“I have this day received your letter of the 10th of August, and in reply desire, in the first place, to express to you the lively interest with which I have watched every step of the Fifty-fourth Regiment since it left Massachusetts, and the feelings of pride and admiration with which I have learned and read the accounts of the heroic conduct of the regiment in the attack upon Fort Wagner, when you and your brave soldiers so well proved their manhood, and showed themselves to be true soldiers of Massachusetts. As to the matter inquired about in your letter, you may rest assured that I shall not rest until you have secured all of your rights, and that I have no doubt whatever of the ultimate success. I have no doubt, by law, you are entitled to the same pay as other soldiers, and on the authority of the Secretary of War, I promised that you should be paid and treated in all respects like other soldiers of Massachusetts. Till this is done I feel that my promise is dishonored by the government. The whole difficulty arises from a misapprehension, the correction of which will no doubt be made as soon as I can get the; subject fully examined by the Secretary of War.

I have the honor to be your obedient servant,
John A. Andrew,
Governor of Massachusetts.”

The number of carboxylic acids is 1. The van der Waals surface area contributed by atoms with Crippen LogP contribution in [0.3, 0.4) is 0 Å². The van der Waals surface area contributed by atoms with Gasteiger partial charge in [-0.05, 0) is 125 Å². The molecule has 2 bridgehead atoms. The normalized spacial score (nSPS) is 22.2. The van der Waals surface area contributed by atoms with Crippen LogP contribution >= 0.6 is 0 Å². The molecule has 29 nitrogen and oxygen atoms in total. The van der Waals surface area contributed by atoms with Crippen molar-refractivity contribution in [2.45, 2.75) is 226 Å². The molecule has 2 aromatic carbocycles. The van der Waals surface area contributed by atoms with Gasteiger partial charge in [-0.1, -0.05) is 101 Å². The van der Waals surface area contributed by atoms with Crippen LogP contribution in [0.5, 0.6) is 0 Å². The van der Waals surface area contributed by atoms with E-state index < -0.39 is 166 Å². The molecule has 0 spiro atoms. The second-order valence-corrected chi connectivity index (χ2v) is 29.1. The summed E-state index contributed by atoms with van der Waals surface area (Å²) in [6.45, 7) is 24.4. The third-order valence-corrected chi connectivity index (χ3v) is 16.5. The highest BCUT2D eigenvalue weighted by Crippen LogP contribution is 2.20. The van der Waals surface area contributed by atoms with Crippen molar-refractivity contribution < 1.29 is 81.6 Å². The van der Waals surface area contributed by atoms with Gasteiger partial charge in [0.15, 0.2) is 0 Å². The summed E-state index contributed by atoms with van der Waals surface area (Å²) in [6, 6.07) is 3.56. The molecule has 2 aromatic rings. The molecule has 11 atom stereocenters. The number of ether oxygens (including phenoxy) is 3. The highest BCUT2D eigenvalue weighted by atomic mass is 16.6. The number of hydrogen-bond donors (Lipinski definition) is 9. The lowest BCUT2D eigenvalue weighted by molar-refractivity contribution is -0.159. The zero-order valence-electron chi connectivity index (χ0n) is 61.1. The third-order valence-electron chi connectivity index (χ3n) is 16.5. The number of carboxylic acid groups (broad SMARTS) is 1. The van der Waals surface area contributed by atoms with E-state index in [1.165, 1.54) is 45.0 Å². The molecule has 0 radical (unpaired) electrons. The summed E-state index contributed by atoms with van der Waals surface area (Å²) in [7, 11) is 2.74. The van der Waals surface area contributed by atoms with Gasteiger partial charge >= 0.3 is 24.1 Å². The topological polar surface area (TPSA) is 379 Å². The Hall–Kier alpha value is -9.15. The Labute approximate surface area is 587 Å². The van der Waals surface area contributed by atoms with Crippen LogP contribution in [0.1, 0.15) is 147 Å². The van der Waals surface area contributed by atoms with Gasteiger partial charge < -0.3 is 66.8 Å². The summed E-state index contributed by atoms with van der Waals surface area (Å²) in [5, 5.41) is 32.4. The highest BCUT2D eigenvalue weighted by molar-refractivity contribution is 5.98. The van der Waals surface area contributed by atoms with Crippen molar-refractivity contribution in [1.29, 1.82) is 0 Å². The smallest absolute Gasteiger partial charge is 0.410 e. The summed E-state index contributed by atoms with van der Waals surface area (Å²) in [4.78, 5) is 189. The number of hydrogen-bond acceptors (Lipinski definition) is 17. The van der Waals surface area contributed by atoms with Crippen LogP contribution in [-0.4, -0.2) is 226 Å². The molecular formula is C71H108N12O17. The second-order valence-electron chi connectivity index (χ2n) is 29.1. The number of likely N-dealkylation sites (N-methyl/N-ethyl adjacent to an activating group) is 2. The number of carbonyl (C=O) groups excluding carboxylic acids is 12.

The trouble seems to be something like this: The Paymaster General, whoever that may be, has directed the paymasters to pay all negro troops, of African descent, $10 per month, the pay allowed to contrabands by statute when employed in the Commissary or Quartermaster’s Department. There seems to have been no provision made to pay colored soldiers. There may be some reason for making distinction between armed and unarmed men in the service of the government, but when the nationality of a man takes away his title to pay it becomes another thing. Suppose a regiment of Spaniards should be mustered into the service of the United States, would Congress have to pass a special law to pay Spaniards? Or, suppose, a regiment of Sandwich Islanders should do duty as soldiers of the United States, would it be necessary to pass a law to pay Sandwich Islanders? Does not the deed of muster secure the services and even life of the man mustered into the service, to the government? And does not this same deed of muster give a man a title to all pay and bounties awarded to soldiers bearing arms? I believe that “by law, we are entitled to the same pay as other soldiers,” and the “misapprehension arises” from this. The Paymaster General will not have the colored soldiers paid under the law which pay white soldiers, and virtually creates in his own mind the necessity for the passage of a special law authorizing them to be paid. Is there a special law on the statute books of the National Legislature touching the payment of colored men employed in the naval service?